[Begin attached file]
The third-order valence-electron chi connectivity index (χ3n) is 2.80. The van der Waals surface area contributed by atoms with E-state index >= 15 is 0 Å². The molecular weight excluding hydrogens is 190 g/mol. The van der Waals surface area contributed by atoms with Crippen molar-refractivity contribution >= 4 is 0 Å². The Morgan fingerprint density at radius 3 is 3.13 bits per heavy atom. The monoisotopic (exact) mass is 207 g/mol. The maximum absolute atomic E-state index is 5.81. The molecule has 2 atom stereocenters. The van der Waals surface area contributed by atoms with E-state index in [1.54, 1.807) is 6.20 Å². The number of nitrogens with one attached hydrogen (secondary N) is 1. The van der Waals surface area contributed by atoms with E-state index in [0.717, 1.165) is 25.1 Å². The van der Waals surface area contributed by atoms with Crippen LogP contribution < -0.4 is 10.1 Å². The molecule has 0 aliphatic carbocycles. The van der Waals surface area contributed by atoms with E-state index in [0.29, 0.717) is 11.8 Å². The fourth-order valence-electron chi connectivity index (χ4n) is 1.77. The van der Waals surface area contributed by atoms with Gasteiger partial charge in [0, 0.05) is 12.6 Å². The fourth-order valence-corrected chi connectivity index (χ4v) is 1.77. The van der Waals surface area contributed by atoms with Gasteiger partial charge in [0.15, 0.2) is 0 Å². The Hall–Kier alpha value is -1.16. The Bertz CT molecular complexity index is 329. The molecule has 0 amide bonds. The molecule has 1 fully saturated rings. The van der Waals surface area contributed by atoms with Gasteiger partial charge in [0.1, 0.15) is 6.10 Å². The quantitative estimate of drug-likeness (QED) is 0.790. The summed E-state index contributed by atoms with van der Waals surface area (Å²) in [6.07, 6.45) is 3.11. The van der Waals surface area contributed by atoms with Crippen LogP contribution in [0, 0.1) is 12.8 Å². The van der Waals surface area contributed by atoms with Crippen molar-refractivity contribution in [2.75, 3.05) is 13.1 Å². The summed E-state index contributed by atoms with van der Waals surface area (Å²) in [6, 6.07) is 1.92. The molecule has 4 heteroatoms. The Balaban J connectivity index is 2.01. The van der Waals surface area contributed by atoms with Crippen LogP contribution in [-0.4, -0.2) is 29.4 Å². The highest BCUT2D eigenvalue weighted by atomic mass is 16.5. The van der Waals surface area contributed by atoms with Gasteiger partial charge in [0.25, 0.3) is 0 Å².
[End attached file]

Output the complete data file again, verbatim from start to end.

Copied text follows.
The third-order valence-electron chi connectivity index (χ3n) is 2.80. The van der Waals surface area contributed by atoms with E-state index >= 15 is 0 Å². The molecular weight excluding hydrogens is 190 g/mol. The van der Waals surface area contributed by atoms with Crippen molar-refractivity contribution >= 4 is 0 Å². The Morgan fingerprint density at radius 3 is 3.13 bits per heavy atom. The monoisotopic (exact) mass is 207 g/mol. The maximum absolute atomic E-state index is 5.81. The molecule has 2 atom stereocenters. The van der Waals surface area contributed by atoms with E-state index in [1.54, 1.807) is 6.20 Å². The number of nitrogens with one attached hydrogen (secondary N) is 1. The van der Waals surface area contributed by atoms with E-state index in [0.717, 1.165) is 25.1 Å². The van der Waals surface area contributed by atoms with Crippen LogP contribution < -0.4 is 10.1 Å². The molecule has 0 aliphatic carbocycles. The van der Waals surface area contributed by atoms with E-state index in [0.29, 0.717) is 11.8 Å². The fourth-order valence-electron chi connectivity index (χ4n) is 1.77. The van der Waals surface area contributed by atoms with Gasteiger partial charge in [0, 0.05) is 12.6 Å². The fourth-order valence-corrected chi connectivity index (χ4v) is 1.77. The van der Waals surface area contributed by atoms with Gasteiger partial charge in [0.15, 0.2) is 0 Å². The Hall–Kier alpha value is -1.16. The Bertz CT molecular complexity index is 329. The molecule has 0 amide bonds. The molecule has 1 fully saturated rings. The van der Waals surface area contributed by atoms with Gasteiger partial charge in [0.1, 0.15) is 6.10 Å². The quantitative estimate of drug-likeness (QED) is 0.790. The summed E-state index contributed by atoms with van der Waals surface area (Å²) in [6.07, 6.45) is 3.11. The van der Waals surface area contributed by atoms with Crippen LogP contribution in [0, 0.1) is 12.8 Å². The van der Waals surface area contributed by atoms with Crippen molar-refractivity contribution in [2.75, 3.05) is 13.1 Å². The summed E-state index contributed by atoms with van der Waals surface area (Å²) in [6, 6.07) is 1.92. The molecule has 4 heteroatoms. The Balaban J connectivity index is 2.01. The van der Waals surface area contributed by atoms with Crippen LogP contribution in [-0.4, -0.2) is 29.4 Å². The highest BCUT2D eigenvalue weighted by atomic mass is 16.5. The van der Waals surface area contributed by atoms with Gasteiger partial charge in [0.25, 0.3) is 0 Å².